Monthly Archives: October 2010


The view this week from the desk is of a beautiful and fragrant rose from the garden. Refreshing when my nose is buried in textbooks. My reading has slowed down a bit since the start of the school year but I’ve found that I’ve been more inspired lately to create. Knitting crocheting and baking give me quick bursts of relaxation-I do them in the between times when I don’t have hours to spend cuddled with a book.

It’s cooling off some and the garden is a nice place to be. The tomatoes are just about finished for the year but the jalapenos and bell pepper are still going. It’s amazing the amount of dishes I can prepare that include jalapeno. They give such a wonderful flavor even in pasta sauce. We’ve planted cabbage and collard greens which I’m very excited for. We had to pull up our onion as they never came up. The verdict is that I’m to blame for planting them too deep.

Here in photos are all the non-bookish things that are getting me through the semester.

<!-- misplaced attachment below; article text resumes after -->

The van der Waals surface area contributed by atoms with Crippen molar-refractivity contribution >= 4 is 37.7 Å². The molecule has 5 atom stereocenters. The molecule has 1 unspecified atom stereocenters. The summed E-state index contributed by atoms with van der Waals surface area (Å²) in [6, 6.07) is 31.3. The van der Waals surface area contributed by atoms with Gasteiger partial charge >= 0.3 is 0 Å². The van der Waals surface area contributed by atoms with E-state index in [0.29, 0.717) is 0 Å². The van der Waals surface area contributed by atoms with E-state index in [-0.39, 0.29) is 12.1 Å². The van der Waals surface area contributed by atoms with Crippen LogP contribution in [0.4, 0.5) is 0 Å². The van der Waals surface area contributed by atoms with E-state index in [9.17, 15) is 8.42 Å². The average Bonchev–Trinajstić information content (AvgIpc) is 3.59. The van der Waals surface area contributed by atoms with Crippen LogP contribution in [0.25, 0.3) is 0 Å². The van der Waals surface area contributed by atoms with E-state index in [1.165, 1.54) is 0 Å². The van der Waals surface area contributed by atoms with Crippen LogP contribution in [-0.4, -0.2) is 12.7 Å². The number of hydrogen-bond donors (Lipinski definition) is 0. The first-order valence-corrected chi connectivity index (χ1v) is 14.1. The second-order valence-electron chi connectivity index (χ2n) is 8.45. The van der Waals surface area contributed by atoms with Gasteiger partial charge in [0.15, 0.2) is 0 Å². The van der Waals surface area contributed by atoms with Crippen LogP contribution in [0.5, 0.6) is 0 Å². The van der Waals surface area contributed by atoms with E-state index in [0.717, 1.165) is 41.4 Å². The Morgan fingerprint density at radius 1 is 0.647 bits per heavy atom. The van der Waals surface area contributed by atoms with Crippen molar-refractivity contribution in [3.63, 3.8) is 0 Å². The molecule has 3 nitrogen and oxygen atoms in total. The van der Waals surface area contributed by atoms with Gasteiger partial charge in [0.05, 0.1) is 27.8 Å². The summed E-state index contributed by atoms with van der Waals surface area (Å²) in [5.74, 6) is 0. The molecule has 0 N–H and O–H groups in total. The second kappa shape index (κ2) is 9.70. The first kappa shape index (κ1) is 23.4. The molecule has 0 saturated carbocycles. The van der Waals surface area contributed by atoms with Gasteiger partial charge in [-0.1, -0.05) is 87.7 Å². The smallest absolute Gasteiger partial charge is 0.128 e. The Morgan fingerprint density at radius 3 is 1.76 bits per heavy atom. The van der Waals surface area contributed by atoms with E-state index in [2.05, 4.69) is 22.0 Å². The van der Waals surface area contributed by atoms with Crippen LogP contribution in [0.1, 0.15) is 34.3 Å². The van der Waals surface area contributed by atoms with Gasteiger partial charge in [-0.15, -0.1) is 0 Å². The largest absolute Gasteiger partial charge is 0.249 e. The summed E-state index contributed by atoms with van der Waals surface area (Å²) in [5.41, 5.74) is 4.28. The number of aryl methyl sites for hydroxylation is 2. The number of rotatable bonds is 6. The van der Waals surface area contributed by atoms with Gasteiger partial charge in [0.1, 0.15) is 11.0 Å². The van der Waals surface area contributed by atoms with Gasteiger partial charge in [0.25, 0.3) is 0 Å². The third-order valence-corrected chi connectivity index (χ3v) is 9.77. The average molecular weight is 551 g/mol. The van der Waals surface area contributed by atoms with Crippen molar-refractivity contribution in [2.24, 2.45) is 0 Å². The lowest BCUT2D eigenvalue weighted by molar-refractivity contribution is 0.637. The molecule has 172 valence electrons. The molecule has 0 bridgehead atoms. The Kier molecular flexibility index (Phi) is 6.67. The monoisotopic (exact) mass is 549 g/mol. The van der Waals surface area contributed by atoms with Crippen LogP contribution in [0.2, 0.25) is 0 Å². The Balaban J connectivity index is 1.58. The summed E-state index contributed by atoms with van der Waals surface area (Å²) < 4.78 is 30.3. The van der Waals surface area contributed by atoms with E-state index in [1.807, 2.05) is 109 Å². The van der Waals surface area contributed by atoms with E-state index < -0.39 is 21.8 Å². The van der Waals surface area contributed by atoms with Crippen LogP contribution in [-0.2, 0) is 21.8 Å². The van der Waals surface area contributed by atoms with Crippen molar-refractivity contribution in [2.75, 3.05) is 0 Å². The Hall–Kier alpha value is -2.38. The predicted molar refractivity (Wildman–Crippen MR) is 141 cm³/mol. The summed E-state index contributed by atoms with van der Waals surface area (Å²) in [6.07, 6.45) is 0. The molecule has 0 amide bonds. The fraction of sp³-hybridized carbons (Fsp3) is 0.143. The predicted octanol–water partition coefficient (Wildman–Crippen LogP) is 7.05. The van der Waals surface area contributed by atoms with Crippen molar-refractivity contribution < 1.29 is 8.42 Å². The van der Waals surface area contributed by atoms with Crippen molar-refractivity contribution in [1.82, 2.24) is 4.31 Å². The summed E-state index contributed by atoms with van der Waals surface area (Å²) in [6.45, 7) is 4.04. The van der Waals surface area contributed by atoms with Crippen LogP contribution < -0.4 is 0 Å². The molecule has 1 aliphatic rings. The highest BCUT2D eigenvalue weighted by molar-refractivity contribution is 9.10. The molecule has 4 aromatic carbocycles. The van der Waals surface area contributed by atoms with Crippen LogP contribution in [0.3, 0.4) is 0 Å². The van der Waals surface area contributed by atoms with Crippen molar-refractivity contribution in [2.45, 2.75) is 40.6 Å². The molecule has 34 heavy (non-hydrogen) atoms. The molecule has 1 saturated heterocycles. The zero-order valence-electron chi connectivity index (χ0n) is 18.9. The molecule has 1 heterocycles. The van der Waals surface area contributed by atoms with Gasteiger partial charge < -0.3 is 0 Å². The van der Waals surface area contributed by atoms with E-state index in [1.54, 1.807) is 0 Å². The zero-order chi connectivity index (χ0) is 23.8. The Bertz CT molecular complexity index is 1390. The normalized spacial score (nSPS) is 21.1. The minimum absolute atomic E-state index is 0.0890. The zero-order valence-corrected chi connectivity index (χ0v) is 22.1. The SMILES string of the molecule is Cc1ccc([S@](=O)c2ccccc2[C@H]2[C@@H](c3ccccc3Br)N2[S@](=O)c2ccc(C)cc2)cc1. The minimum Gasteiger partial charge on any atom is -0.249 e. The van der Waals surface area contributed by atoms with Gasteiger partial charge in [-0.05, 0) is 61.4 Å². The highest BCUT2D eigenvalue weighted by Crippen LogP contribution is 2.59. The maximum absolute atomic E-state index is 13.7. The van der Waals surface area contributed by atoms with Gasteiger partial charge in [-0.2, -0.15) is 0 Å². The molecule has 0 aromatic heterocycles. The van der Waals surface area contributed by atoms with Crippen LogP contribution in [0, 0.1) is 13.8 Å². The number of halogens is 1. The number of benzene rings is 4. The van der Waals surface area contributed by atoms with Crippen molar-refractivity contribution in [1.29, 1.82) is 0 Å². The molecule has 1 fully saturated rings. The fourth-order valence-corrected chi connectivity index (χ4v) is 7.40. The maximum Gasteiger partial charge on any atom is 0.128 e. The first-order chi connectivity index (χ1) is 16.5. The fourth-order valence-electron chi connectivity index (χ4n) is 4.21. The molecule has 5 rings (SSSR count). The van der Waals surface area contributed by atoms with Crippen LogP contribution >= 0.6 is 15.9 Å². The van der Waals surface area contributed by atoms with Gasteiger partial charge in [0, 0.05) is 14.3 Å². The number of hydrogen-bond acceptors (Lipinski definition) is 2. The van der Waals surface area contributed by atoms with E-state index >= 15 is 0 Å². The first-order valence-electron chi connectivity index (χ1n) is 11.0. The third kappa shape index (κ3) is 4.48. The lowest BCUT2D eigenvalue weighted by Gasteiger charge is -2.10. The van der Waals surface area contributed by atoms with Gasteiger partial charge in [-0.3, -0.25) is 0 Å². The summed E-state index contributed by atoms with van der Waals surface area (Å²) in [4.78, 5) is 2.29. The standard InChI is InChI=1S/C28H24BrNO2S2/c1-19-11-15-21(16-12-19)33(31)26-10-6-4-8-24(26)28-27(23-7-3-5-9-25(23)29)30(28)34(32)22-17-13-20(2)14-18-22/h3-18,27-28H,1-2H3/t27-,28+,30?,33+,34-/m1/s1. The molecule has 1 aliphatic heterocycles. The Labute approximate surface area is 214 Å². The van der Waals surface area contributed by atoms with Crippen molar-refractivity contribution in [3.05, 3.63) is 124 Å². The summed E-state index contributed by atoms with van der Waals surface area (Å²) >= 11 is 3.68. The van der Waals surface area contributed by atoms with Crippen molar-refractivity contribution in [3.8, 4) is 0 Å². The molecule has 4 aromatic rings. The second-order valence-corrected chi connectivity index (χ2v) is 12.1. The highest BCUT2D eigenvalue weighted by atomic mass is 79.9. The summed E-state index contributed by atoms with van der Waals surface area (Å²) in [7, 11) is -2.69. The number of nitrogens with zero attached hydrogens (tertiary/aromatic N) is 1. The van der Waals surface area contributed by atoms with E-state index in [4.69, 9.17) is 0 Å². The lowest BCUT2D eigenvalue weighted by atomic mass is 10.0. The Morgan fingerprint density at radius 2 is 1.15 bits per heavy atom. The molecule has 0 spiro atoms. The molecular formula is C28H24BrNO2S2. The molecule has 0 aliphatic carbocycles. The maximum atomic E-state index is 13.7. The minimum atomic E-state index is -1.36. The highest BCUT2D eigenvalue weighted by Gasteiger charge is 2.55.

A Grey Delivery

This month A Woman’s Place 1910-1975 arrived from Persephone Books. This is book number 2 in a twelve month subscription. Written by Ruth Adams in 1975 Persephone’s website describes it as “the most readable overview of twentieth century women’s lives yet written, covering everything Persephone readers might want to know about the suffragettes, early ‘type-writers’, contraception or work in wartime; and it complements our other books by exploring factually what they, indirectly, explore in fiction.”

Last month I received Dorothy Whipple’s They Were Sisters.

Does Your House Have Lions?

Sonia Sanchez’ poem tells the story of a family touched by AIDS. A brother, a son struggles with desertion by his father, struggles to make a life and turns to the city.

and a new geography greeted him.
the atlantic drifted from offshore
to lick his wounds to give him slim
transfusion as he turned changed wore
a new waistcoat of solicitor
antidote to his southern skin
ammunition for a young paladin

This is a story of relationships lost and renewed, of family of this world and beyond. We follow the family’s confrontation with loss and their attempt to heal.

how to erect respect in a country of men
where dollars pump their veins?
how to return from exile from swollen
tongues crisscrossing my frail domain?
how to learn to love me amid all the pain?
how to look into his eyes an be reborn
without blood and phlegm and thorn?

The poem is told in the voices of sister, brother, father, mother, and ancestor. We see that no one and nothing operates in isolation and that no matter what things can be righted again.